Book Review: Vagabonding - An Uncommon Guide to the Art of Long-Term World Travel
This book is marked as a guide to long-term world travel, but it’s more of a rousing and sobering case for modern circumnavigation. It’s also a thesis on how to approach life as a “vagabond” - to live in a manner outside the mold set forth by society. Vagabonding is the choice to cast away material anchors, to take control of your circumstances, and to cultivate a passion for new experiences. Vagabonding is honest about reality vs. expectations in both traveling and life, but that’s precisely what makes the case it presents so appealing.
The author, Rolf Potts, argues that the appeal of long-term travel is orthogonal to the reason most people travel. He states that “Vagabonding is not a social gesture, nor is it a moral high ground.” Most people view travel as unavoidably expensive and limit travel to short bursts of energy in a crowded few days. We rush through each sight-seeing location and tourist trap in order to squeeze the most of the little precious time we reserve for travel, making sure we take pictures along the way to show off to friends and family. We view these trips as “a smooth-edge, encapsulated experience that we purchase the same way we buy clothing and furniture.”
Potts addresses this immediately in his book, and I think its my favorite part of the whole thing. He references a quote from the move Wall Street (which at the time of writing I have not seen but it’s on my list!) in which the Charlie Sheen character states “I think if I can make a bundle of cash before I’m thirty and get out of this racket, I’ll be able to ride my motorcycle across China.” and describes his surprise at how many Americans feel the same way. I know I’ve probably lamented the same thing once or twice! Potts fights against the notion that travel has to be an expensive undertaking, and promises that if we look past the touristy marketing materials and adjust our motivations for travel we can travel with financial efficiency.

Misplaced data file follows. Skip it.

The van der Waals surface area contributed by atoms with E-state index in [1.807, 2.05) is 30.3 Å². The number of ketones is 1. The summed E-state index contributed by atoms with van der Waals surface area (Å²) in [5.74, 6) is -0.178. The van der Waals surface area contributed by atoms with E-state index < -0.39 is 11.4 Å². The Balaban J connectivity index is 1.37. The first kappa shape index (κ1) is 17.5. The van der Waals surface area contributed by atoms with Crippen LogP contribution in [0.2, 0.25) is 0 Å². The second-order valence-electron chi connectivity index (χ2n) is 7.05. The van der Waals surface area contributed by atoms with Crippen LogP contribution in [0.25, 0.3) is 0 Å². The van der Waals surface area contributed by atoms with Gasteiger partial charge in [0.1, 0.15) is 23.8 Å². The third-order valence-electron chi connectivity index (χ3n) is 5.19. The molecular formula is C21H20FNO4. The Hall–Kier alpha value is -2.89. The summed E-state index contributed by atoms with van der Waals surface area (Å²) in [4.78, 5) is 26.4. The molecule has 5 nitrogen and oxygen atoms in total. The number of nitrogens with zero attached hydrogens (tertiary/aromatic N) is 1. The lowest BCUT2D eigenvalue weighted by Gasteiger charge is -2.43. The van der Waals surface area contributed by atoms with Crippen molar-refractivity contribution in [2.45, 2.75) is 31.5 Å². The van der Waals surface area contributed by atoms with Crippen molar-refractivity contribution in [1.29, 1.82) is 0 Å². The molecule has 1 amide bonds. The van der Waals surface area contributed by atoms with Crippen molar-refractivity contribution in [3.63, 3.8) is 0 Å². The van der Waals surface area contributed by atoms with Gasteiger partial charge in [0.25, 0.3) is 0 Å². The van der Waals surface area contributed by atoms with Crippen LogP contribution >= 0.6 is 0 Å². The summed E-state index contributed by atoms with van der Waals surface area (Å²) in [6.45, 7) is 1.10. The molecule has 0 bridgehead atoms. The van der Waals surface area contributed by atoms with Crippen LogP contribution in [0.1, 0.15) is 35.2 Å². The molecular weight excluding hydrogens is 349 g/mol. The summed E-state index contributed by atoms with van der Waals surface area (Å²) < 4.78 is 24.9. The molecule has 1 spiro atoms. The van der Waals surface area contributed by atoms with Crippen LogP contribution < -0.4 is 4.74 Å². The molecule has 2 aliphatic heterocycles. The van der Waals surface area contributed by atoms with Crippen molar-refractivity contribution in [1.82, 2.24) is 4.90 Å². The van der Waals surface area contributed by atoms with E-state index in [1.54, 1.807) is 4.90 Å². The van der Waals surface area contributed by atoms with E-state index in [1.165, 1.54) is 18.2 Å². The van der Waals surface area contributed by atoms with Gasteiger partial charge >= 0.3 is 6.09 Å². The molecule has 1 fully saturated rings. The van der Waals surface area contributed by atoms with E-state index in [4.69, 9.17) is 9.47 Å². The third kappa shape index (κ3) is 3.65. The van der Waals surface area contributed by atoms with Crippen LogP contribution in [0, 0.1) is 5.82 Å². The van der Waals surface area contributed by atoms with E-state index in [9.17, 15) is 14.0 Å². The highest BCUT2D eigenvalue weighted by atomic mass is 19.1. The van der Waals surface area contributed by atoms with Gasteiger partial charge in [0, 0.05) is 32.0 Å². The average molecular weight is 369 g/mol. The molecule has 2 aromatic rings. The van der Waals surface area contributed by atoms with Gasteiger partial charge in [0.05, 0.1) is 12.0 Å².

Potts stipulates that because most people consider long-term travel to be an expensive proposition only suitable for an escapist fantasy, they never actually put time into formulating a practical path toward it! And so, we become the monks Theodore and Lucius, equipped with an appetite to see the world that is never satisfied because we continually delay planning and action to some shifting time in the future. Potts insists that vagabonding begins with the work and financial prudence that occurs prior to traveling. It starts when you begin to take control of your life and direct your priorities to prepare for travel - this might include lessening your material binds, saving money, and ultimately realigning to yourself to “gain the courage to loosen you group on the so-called certainties of this world.”
I also enjoyed Potts description of traveler vs. tourist. He’s a bit of a critic when it comes to the common dichotomy of traveler and tourist, finding that “tourist” is used as a harsh derogatory term by those who live in Marriot glass houses. He finds that “the main conceit in trying to distinguish travelers from tourists is that you end up with a flimsy facade of presumed insiders and outsiders” and that putting on “such pretense on the road will only cheapen your travel experience.” In fact, is it not the sights seen, hostels lived in, or local garb worn that defines the difference between a traveler and a tourist but rather they “see” their surroundings or “look” at the attractions. Potts finds this distinction “an odd perversion” of the difference, but does stress that the secret to “seeing” your surroundings when traveling is to keep things real. By this, Potts indicates that we should engross ourselves in each moment and not view travel as an escape but as an experience. We often find ourselves fretting on future responsibilities and past decisions and to do so is to separate ourselves from the reality of the day - we should be where we are, ready to take on the “predictable and unpredictable, the pleasant and the unpleasant” because they are “not separate but part of the same ongoing reality.”
Vagabonding is a pretty quick and entertaining read. It’ll inspire you to examine a more travel-based life and stress that traveling should not be done for the sake of an escapist fantasy - it is tough but rewarding, achievable but demanding. I think I’ll find myself reading this book over a few times both as inspiration and guidance.
One of my favorite quotes of the book is the following: “You can try to make vagabonding confirm to your fantasies, of course, but this strategy has a way of making travel irrelevant. Indeed, vagabonding is-at its best-a rediscovery of reality itself.”